Then there are those whose lies aren’t tolerated so well. People like the commissioner of the RCMP.

    Bob Paulson was trying to be funny when he addressed the Vancouver Board of Trade last week, telling his audience, that yes…. he was caught speeding on the Coquihalla last year…. and you should have seen the look on the officer’s face when he found out he’d stopped the RCMP’s top dog.

    Paulson was relieved, but also somewhat startled when the moderator said he wouldn’t ask him how much the ticket was for because suddenly the commissioner realized he put his foot into it.

    The wretched media weren’t as kind to Paulson afterwards, pestering the RCMP boss for details, when Paulson first said he never got a ticket, he’d made it up, but after persistent questioning confessed it did happen. And did he get a ticket?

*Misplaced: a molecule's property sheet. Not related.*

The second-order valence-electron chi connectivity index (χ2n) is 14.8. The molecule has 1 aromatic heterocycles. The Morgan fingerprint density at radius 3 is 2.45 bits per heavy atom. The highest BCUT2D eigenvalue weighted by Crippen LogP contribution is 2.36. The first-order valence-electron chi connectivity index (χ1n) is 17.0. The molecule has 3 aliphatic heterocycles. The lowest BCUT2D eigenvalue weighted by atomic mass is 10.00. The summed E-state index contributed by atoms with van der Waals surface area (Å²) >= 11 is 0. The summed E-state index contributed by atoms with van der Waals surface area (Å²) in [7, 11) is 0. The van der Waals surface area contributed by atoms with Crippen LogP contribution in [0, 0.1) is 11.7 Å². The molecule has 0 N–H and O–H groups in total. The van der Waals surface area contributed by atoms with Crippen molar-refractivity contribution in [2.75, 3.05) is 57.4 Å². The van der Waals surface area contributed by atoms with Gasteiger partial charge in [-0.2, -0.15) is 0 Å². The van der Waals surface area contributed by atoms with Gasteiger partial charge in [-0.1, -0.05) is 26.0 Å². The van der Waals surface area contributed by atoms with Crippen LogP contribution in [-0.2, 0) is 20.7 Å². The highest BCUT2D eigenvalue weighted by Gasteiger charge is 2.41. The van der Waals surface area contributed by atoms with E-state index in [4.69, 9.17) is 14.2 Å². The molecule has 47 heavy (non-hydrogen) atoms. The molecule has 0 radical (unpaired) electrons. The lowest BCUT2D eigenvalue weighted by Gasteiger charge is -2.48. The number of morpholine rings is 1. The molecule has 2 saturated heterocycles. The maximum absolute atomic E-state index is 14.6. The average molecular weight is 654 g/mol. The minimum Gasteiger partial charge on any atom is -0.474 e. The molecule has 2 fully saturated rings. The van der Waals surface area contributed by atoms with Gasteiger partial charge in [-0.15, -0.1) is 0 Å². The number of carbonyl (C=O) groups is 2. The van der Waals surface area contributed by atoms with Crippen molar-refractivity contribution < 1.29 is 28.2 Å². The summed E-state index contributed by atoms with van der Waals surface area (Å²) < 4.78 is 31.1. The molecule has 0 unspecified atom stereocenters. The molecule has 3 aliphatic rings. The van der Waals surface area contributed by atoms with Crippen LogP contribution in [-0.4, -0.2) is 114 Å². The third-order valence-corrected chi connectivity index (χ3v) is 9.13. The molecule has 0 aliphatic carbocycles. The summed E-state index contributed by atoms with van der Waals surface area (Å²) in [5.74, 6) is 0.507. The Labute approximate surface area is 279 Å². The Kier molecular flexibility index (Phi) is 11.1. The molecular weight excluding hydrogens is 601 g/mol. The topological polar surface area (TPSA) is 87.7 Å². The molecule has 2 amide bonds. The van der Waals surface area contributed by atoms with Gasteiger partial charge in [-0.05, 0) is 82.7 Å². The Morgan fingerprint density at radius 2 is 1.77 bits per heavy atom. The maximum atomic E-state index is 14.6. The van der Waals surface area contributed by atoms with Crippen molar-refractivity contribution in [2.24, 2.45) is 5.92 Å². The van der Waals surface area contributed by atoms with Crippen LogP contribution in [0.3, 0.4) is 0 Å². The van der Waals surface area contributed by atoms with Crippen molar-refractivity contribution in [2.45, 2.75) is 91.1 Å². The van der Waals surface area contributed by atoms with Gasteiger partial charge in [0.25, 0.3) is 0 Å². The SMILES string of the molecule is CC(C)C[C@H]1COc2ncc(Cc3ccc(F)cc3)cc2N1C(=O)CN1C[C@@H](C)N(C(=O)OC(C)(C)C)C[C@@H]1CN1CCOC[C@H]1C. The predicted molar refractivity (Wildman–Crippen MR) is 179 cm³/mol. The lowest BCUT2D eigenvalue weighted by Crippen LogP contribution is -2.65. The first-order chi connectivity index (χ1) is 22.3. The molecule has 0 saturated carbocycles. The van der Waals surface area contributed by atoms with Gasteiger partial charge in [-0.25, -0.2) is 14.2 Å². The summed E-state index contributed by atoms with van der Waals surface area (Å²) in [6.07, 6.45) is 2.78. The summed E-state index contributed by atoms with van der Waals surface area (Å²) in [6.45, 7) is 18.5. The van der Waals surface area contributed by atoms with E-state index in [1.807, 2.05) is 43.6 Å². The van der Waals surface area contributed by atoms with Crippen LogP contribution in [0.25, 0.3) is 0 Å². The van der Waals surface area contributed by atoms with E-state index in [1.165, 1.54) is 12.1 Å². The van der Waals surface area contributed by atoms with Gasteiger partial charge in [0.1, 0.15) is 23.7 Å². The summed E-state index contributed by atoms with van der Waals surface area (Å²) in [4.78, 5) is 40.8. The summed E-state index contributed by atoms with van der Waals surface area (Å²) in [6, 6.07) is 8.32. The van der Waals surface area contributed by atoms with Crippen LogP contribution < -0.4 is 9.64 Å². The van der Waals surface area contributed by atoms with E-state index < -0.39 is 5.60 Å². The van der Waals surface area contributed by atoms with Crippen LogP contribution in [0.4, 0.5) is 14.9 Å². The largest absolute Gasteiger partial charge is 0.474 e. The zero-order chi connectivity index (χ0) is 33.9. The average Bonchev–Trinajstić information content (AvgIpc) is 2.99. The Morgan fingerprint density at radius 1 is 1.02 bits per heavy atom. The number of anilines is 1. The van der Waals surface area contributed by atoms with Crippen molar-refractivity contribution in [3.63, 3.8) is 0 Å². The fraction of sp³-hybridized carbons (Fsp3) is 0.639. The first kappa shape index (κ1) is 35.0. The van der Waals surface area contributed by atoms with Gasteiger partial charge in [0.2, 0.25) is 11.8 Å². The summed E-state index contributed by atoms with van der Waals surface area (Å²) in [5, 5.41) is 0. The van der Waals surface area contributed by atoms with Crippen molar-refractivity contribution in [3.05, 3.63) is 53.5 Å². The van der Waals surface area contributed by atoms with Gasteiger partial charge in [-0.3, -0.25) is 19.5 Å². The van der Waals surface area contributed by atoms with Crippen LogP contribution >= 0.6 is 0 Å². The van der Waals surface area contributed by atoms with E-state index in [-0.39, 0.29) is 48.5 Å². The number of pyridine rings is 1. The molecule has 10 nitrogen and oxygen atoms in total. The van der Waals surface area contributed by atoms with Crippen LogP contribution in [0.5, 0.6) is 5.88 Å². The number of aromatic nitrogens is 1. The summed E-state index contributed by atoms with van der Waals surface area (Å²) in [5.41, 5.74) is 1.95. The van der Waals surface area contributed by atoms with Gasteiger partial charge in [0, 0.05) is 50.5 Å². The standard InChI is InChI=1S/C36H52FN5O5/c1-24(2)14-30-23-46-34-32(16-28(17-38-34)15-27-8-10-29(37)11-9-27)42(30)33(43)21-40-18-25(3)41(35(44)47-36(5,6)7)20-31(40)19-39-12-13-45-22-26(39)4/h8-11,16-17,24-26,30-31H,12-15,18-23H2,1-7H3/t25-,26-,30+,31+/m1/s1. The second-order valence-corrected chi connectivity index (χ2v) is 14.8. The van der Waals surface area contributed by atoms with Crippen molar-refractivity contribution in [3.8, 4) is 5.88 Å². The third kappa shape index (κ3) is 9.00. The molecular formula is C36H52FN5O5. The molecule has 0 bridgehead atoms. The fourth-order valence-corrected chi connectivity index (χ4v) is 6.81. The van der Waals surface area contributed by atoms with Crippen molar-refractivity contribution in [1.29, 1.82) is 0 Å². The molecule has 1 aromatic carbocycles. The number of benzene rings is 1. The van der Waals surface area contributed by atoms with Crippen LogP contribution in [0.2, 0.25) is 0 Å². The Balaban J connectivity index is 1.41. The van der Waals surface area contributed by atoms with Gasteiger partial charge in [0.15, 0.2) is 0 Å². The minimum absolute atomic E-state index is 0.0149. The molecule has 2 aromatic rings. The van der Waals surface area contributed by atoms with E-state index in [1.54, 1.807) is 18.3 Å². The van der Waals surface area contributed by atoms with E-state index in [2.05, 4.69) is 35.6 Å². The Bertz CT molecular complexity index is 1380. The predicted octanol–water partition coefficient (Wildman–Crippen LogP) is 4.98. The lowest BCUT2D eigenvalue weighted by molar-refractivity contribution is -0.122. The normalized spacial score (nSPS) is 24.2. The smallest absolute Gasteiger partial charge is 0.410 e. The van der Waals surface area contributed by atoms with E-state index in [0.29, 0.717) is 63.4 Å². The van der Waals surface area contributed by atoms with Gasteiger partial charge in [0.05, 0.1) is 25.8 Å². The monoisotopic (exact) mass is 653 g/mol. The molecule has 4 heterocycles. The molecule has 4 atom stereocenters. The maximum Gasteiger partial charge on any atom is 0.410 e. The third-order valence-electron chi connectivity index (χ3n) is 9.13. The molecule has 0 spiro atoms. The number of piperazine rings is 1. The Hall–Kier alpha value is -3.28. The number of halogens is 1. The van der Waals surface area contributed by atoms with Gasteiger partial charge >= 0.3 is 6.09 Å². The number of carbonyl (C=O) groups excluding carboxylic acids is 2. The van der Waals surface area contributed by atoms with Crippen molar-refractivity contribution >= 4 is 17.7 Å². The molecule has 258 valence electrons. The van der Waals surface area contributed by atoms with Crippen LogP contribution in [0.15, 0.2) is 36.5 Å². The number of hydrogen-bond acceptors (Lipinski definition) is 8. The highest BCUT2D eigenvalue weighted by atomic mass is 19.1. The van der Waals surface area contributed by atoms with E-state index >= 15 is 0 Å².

Well no… the officer didn’t give him a ticket. Was he getting preferential treatment because of who he was? “No” the commissioner snapped, and quickly ended the scrum with those he no doubt regarded as less than the scum of the earth.

    Indeed, plenty of people get off with a warning but they’re not the commissioner of the RCMP, who’s been trying to convince Canadians he runs a clean and accountable shop. And they don’t lie about it when confronted. Gaglardi has gone down in the annals of B.C. political history as a character, but one who got things done. The RCMP commissioner is more likely to be remembered as Pinocchio Bob.

    Listen to Jim Harrison’s editorials weekdays on Radio NL, and to the Jim Harrison Show at 9:08 a.m. Tuesdays, Wednesdays and Thursdays. Contact him at